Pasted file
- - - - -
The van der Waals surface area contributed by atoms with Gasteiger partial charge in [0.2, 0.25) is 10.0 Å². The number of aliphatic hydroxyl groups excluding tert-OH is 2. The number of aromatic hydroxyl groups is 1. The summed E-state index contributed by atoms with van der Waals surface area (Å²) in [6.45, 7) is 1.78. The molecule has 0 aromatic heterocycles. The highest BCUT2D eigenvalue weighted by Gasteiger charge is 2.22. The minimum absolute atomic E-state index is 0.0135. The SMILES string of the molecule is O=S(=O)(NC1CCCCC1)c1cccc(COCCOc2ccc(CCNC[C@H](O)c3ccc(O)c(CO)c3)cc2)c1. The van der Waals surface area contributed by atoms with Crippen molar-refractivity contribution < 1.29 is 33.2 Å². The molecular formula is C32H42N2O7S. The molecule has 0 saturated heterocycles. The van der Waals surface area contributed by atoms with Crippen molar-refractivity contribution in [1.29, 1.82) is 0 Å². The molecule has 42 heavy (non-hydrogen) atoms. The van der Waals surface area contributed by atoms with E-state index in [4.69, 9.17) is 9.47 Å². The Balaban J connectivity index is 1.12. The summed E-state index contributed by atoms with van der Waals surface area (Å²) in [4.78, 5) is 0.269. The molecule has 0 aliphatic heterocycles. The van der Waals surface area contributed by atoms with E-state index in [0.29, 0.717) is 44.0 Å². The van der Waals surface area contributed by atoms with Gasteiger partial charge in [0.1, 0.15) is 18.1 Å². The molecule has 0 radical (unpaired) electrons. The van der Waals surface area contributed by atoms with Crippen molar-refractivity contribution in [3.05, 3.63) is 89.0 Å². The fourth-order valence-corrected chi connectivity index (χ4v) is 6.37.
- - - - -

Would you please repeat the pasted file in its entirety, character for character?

The van der Waals surface area contributed by atoms with Gasteiger partial charge in [0.2, 0.25) is 10.0 Å². The number of aliphatic hydroxyl groups excluding tert-OH is 2. The number of aromatic hydroxyl groups is 1. The summed E-state index contributed by atoms with van der Waals surface area (Å²) in [6.45, 7) is 1.78. The molecule has 0 aromatic heterocycles. The highest BCUT2D eigenvalue weighted by Gasteiger charge is 2.22. The minimum absolute atomic E-state index is 0.0135. The SMILES string of the molecule is O=S(=O)(NC1CCCCC1)c1cccc(COCCOc2ccc(CCNC[C@H](O)c3ccc(O)c(CO)c3)cc2)c1. The van der Waals surface area contributed by atoms with Crippen molar-refractivity contribution < 1.29 is 33.2 Å². The molecular formula is C32H42N2O7S. The molecule has 0 saturated heterocycles. The van der Waals surface area contributed by atoms with Crippen molar-refractivity contribution in [1.29, 1.82) is 0 Å². The molecule has 42 heavy (non-hydrogen) atoms. The van der Waals surface area contributed by atoms with E-state index in [4.69, 9.17) is 9.47 Å². The Balaban J connectivity index is 1.12. The summed E-state index contributed by atoms with van der Waals surface area (Å²) in [4.78, 5) is 0.269. The molecule has 0 aliphatic heterocycles. The van der Waals surface area contributed by atoms with E-state index in [0.29, 0.717) is 44.0 Å². The van der Waals surface area contributed by atoms with Gasteiger partial charge in [0.1, 0.15) is 18.1 Å². The molecule has 0 radical (unpaired) electrons. The van der Waals surface area contributed by atoms with Crippen molar-refractivity contribution in [3.05, 3.63) is 89.0 Å². The fourth-order valence-corrected chi connectivity index (χ4v) is 6.37.